February 8, 2021
Developing Your Strategic Thinking Skills
It is a tale as old as time: a qualified candidate is ready to be promoted, but it never seems to happen. What if this common problem that leaders experience could be solved with one overlooked leadership quality?
If you want to ensure that you will be considered for higher-level positions, I suggest you focus on developing strategic thinking skills. In addition, you ought to consider how well you transmit your interest in your organization’s strategy to those around you.
Zenger Folkman’s research confirms that others’ perceptions of poor or absent skills in thinking strategically could be a significant anchor holding you back.
The majority of leaders have a sharp focus on operational, tactical, and interpersonal issues. They get projects done on time, solve difficult problems, delve into new technology, and resolve spats between subordinates and other groups. They assume that the successful execution of these activities puts them in contention for a higher-level position. Unfortunately, they are wrong.
Three Studies on Developing Strategic Thinking
We discovered that one of the most significant issues for the terminated group was the difference in their ratings of effectiveness on the leadership quality, “Strategic Vision.” Each of the executives had participated in a 360 feedback assessment where their manager, peers, direct reports, and others rated their effectiveness on a series of leadership competencies. The total population of leaders we assessed had an average score on Strategic Vision at the 54thpercentile. The group who was terminated scored at the 32nd percentile. Written comments about these leaders included comments such as, “Operations-oriented, not strategic” or “Handled narrow roles well, but floundered in organizational navigation and setting strategic direction.”
Note that the High Potential group was rated significantly higher on their effectiveness at Strategic Perspective than the Promotable group (T-Value = 5.607, sig. 0.000). To further verify our conclusions, we analyzed the data employing an experimental design where only 50% of the leaders were randomly selected for the analysis. The difference remained statistically significant (T-Value = 3.882, sig. 0.000).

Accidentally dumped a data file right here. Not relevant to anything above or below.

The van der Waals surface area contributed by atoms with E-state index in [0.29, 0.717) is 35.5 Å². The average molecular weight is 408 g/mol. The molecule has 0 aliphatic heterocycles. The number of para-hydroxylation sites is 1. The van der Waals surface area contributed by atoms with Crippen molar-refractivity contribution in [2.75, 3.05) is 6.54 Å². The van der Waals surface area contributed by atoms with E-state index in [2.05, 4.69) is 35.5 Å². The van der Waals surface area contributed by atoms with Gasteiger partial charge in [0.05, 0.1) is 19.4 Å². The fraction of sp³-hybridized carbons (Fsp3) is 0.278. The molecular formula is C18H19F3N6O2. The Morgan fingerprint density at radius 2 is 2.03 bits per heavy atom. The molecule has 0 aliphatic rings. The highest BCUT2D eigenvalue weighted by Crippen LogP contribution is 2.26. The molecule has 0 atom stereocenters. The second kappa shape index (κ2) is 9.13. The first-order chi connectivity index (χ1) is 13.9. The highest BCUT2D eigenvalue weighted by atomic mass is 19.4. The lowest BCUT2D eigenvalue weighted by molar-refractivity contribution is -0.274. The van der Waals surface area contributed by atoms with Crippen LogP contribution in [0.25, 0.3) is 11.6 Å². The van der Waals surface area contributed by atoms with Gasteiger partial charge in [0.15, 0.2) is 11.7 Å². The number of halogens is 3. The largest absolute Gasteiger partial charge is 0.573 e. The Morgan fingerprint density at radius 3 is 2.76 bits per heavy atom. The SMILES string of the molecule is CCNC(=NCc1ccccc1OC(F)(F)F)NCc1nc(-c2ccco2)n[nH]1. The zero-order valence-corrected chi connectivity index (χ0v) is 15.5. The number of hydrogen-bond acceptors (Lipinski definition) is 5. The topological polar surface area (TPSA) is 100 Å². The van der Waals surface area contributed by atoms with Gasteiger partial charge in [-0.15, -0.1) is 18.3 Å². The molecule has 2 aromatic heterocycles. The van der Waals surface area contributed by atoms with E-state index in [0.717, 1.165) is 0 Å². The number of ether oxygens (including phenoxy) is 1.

These three studies show that a key characteristic that is highly correlated with promotion is the ability to think strategically. It does not differentiate leaders at other levels in the organization. For example, the number one leadership quality differentiating individual contributors from supervisors is Taking Initiative. But for senior leaders, the one competency that helped them stand out was Strategic Perspective.
Developing Strategic Thinking
Developing strategic thinking involves thinking about larger, macro issues, in contrast to the microfocus that many tend to take. Strategic thinking means seeing how the industry and the broader economy function. It also includes thinking long-term in contrast to near-term.
Being more strategic begins with a change in thinking. Instead of only focusing on operational, tactical, and interpersonal issues, begin to ask yourself tough questions such as, “Why do we operate in this particular way?”, “Why are our competitors doing so well?”, “Is there some organization out there that could disrupt our business?”, and “What changes in the future will have a significant impact on our business?”
To help us understand what leaders with high strategic thinking skills were doing differently, my colleague Jack Zenger and I looked at data from over 100,000 leaders. We sought to understand what else those who were most strategic were doing that helped them build that skill. We discovered five skills we call companion behaviors to Strategic Perspective. Leaders who were the most competent at Strategic Perspective were also very competent at these skills. We infer that improving these skills will help every leader become more strategic.
Changing’s Others Perceptions of Your Strategic Thinking Skills
The late Peter Drucker observed that career success does not merely depend on someone doing a good job. Bosses and colleagues need to know that the person is doing a good job. In the case of strategic thinking, it is equally as crucial for others to perceive that the executive possesses that quality as it is actually to possess that quality.
I heard of a case recently in which a coach advised a woman executive, who had received lower ratings on her strategic thinking skills, to consciously make some changes in the language she used in management meetings. It was suggested by the coach that the executive introduce her comments in management meetings with phrases such as: “I think this would better support our strategy if we…” Or, “How does what’s being suggested align with our strategy for this department?” This rather simple change in language had a positive outcome. A year later, a repeat 360-degree feedback showed a dramatic improvement in her colleagues’ assessments of her strategic perspective.
If a lower-level employee were to become so focused on the company strategy that they failed to accomplish their operational goals, this could negatively impact their career. But when a higher-level executive is only focused on operational execution rather than strategy, not only will that negatively impact their career, but it will also impact the organization’s success.
If you want a different ending to the story of your career, start thinking more about developing strategic thinking skills. Ask yourself, do others perceive me as a strategic leader? Take a look at these companion behaviors, incorporate them into your routines, and resolve to be the leader who can see and communicate the whole picture
(This article first appeared on Forbes.)
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